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Oral Care

Medical Reference Related to Oral Health

  1. Root Planing and Scaling for Gum Disease

    Root planing and scaling is one of the most effective ways to treat gum disease before it becomes severe. Root planing and scaling cleans between the gums and the teeth down to the roots. Your dentist may need to use a local anesthetic to numb your gums and the roots of your teeth. Some dentists will use an ultrasound tool for the planing and scaling. It is less uncomfortable than a standard ...

  2. Jaw Problems: Exercise and Relaxation - Topic Overview

    To help prevent or treat a temporomandibular disorder (TMD), you can try gentle jaw exercises. You can also try techniques that help you relax your jaw muscles.ExerciseTry a gentle exercise to restore normal range of motion, improve flexibility, and strengthen the jaw muscles. Your doctor, dentist, or physical therapist can recommend additional exercises.Do not do this exercise when your pain is severe or if it makes your pain worse.While watching yourself in a mirror, gently open and close your mouth, dropping your jaw straight up and down.Repeat for a few minutes each morning and night.Look for small improvements in the jaw's range of motion as you practice this exercise from day to day.RelaxationPaying attention to how you use your jaw can both prevent and help relieve symptoms. Good habits that help relax and rest your jaw include: Keep your teeth apart and your lips closed.Keep your tongue on the roof of your mouth, not between your teeth.Avoid things that make your jaw

  3. Basic Dental Care - Topic Overview

    There is a strong relationship between stress, muscle tension, and temporomandibular disorders (TMDs). An overstressed mind can lead to an overstressed body. Excessive tension in your jaw muscles can force your jaw joint to move in an unnatural manner. Over time, you may damage the disc that cushions the TM joint, or you may wear down some of your teeth, forcing your jaw into an unnatural position.Manage stressLearn to recognize when stress is affecting your life, and find ways to relieve it. Exercise is an excellent way for your body to process stress in a healthy way.Relaxation skills and activities can make a big difference in how stress affects your body and mind.For tips, see the topic Stress Management. Also see the topic Mental Health Problems and Mind-Body Wellness.Emotional stress can be the result of:Sudden changes in your life, such as the loss of a loved one. Stress can also accompany positive changes, such as starting a new job.Problems at home or at work.Worrying about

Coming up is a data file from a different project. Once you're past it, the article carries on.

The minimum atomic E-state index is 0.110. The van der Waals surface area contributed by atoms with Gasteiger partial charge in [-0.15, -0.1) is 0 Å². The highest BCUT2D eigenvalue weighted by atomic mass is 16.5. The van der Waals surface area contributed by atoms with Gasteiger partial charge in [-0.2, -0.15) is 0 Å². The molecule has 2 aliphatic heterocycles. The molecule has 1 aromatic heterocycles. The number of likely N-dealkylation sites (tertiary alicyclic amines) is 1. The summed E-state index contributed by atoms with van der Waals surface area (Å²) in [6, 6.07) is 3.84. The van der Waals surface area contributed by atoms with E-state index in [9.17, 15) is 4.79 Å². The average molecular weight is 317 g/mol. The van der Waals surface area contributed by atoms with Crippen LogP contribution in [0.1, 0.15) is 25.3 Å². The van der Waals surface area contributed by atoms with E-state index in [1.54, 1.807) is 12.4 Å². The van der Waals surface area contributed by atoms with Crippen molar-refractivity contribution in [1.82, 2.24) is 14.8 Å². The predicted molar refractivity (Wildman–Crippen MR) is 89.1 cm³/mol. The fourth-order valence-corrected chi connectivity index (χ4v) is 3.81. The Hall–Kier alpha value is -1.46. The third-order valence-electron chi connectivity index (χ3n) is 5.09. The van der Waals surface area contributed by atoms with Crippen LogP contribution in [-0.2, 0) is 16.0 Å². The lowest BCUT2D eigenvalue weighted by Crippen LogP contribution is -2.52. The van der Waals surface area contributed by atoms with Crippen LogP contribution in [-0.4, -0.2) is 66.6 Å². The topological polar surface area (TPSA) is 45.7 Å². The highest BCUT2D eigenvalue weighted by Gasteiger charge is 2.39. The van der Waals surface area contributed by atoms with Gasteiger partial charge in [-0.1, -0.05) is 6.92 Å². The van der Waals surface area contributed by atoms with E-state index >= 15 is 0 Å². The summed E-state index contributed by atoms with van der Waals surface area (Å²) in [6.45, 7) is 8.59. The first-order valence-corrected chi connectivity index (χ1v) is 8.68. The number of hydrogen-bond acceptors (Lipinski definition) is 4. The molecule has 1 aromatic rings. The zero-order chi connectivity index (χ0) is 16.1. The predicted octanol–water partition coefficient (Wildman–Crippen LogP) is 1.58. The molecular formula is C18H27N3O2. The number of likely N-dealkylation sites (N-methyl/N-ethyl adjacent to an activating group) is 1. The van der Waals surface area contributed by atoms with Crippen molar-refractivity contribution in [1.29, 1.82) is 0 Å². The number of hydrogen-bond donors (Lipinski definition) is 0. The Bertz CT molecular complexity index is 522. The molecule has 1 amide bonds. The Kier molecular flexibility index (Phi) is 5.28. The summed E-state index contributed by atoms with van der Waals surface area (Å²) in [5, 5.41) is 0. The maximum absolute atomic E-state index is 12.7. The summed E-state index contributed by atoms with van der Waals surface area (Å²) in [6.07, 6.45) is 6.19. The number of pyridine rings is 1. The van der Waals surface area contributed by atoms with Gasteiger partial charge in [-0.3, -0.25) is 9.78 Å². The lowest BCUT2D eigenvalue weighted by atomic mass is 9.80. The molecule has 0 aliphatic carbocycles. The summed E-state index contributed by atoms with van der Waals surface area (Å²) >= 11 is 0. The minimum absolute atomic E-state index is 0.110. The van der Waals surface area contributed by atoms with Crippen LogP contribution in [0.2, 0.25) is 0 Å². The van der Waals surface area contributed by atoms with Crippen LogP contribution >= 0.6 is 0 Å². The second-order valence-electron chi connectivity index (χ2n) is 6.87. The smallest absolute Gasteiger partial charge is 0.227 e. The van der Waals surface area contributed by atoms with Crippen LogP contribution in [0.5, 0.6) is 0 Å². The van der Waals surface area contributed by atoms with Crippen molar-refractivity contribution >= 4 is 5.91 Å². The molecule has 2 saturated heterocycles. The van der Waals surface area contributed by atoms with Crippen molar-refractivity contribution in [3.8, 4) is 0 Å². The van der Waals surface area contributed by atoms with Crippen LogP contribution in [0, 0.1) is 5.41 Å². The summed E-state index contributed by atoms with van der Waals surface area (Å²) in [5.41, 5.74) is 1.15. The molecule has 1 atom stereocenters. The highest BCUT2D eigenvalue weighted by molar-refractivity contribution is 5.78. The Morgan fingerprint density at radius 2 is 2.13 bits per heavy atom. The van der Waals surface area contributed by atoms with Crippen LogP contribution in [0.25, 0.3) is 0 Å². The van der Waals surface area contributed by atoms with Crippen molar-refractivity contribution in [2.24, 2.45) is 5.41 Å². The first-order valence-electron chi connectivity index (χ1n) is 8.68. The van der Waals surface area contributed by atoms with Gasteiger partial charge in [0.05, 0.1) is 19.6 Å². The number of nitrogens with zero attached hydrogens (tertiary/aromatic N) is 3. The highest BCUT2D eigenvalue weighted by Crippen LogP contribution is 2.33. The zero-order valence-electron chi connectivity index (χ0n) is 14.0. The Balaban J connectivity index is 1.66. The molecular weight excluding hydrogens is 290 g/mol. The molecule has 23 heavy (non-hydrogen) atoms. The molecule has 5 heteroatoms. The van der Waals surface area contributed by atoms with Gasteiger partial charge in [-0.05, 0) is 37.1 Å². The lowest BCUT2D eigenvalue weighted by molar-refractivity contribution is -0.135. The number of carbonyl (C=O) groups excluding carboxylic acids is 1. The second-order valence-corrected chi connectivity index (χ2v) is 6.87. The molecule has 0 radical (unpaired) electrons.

4. Temporomandibular Disorders (TMD) - Symptoms

    Symptoms of temporomandibular (TM) disorders are usually mild and temporary and typically do not get worse with time.

  5. Canker Sores - Other Treatment

    Many types of treatment can successfully relieve temporomandibular (TM) disorder symptoms. Different health professionals will suggest different treatments, any of which may work to relieve jaw and facial pain.

  6. Canker Sores - Topic Overview

    Some people with temporomandibular (TM) disorder have areas of the jaw joint that "trigger" severe pain. Trigger point management includes trigger point compression and trigger point injections. Trigger point compression is done by a doctor or physical therapist,who applies firm pressure to the jaw muscles with the thumb or knuckle. Trigger point compression works similarly to a deep massage. ...